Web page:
In with the old
As Gordon Brown surrounds himself with familiar faces Dan Hope examines what the return of political heavyweights may mean for the next general election.
ast your minds back to the distant summer of 2008; a floundering Gordon Brown was struggling to maintain the leadership of a tired and divided Labour party, opinion polls indicated an unassailable Tory lead, many commentators predicted a swift and painful fall from grace, there was even talk of the ‘death of New Labour’. Now, however, it is inconceivable that anybody but Brown should lead Labour into the next election, and what’s more, there is still a chance that he could bring about an unprecedented fourth term of Labour government as the gap between the parties diminishes. It is tempting to attribute this tentative career recovery solely to the current financial situation and the public perception that Brown is probably well equipped to see us through a recession. However, something has happened within the party too that serves to strengthen the leadership and Brown’s job security; namely, the recent recruitment of distinctly Blairite politicians to high profile
positions within the government. Former number 10 spin doctor turned novelist Alistair Campbell has returned to the fold in an informal, but influential advisory position, Peter Mandelson is back as business secretary, although his influence undoubtedly stretches beyond the remit of his department and most recently, Alan Milburn, previously a thorn in the PM’s side, has accepted a significant role heading up the commission on social mobility. By making these appointments, Brown has gone some way to preventing the schism that might have occurred had he continued to surround himself exclusively with political friends and allies. There is no more talk of a leadership challenge, no more inter-party briefings and counter briefings; the Labour party, for the moment, looks to be presenting a united front which it is essential to maintain from now until the next general election, whether it be later this year or next spring. Electoral success is far more attainable if members of the party seeking it appear to be on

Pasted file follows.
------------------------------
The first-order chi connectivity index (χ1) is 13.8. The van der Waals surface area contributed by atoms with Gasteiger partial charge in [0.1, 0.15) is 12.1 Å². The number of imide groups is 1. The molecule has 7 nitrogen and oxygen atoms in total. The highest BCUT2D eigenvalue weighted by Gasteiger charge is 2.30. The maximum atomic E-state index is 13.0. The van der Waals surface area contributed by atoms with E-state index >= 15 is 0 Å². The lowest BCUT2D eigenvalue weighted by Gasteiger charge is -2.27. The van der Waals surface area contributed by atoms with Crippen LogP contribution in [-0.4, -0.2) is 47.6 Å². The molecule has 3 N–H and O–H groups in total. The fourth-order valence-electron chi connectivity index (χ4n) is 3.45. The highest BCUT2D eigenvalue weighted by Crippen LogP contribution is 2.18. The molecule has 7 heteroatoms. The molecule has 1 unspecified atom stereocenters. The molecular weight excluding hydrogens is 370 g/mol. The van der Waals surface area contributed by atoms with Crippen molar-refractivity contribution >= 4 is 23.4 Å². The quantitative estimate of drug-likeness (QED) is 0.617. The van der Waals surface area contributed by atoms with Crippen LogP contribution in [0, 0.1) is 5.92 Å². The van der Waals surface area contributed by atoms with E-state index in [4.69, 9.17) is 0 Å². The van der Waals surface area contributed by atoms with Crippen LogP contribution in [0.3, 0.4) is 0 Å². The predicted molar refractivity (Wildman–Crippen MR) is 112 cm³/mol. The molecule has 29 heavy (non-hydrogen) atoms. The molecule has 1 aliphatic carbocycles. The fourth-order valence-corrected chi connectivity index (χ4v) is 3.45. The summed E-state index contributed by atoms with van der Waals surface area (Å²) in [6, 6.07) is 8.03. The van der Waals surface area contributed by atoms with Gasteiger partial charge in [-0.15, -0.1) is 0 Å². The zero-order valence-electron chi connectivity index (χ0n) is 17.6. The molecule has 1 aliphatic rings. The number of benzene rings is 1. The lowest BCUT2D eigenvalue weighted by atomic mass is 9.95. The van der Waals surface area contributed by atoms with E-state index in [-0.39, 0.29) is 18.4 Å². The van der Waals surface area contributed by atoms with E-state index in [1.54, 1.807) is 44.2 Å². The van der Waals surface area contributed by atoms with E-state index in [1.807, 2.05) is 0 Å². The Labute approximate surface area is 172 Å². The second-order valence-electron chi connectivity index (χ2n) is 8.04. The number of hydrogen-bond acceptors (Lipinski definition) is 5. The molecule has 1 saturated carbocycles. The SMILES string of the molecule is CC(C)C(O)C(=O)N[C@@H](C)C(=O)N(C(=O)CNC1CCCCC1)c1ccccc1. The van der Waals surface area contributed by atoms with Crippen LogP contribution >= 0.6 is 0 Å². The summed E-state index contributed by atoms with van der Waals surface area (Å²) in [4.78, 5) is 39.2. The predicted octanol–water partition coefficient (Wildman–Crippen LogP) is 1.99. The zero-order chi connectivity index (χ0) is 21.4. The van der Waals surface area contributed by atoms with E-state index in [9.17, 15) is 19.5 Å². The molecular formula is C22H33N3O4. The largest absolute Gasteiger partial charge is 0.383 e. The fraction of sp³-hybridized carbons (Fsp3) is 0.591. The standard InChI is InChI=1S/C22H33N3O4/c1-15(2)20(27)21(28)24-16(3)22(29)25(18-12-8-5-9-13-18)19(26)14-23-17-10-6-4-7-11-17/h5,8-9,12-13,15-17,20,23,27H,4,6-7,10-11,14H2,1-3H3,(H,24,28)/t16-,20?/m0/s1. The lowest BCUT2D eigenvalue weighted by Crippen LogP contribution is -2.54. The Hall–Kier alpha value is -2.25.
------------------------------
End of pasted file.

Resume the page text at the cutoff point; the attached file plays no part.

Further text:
the same wavelength, an impression which last year, Labour was unable to achieve. It would be cynical to suggest, however, that Brown’s hand of reconciliation is offered only in the hope that it might save him from destruction by his own party. It could be that we are finally seeing the ‘government of all the talents’ that was promised when Brown initially took the reins as Prime Minister. After all, few can argue that Mandelson lacks the experience to fulfil his current post or even that Alistair Campbell, like him or loathe him, isn’t a very useful operator to have behind the scenes. It could simply be that Brown is assembling his strongest team with which to beat David Cameron’s Conservative party. If so, what will the Tory response be? Is the pressure now on to assemble an equally potent team and perhaps reinstate some of the party’s big hitters? There has been recent speculation that veterans Ken Clarke and David Davis might make returns to the shadow cabinet, although there remains strong objection to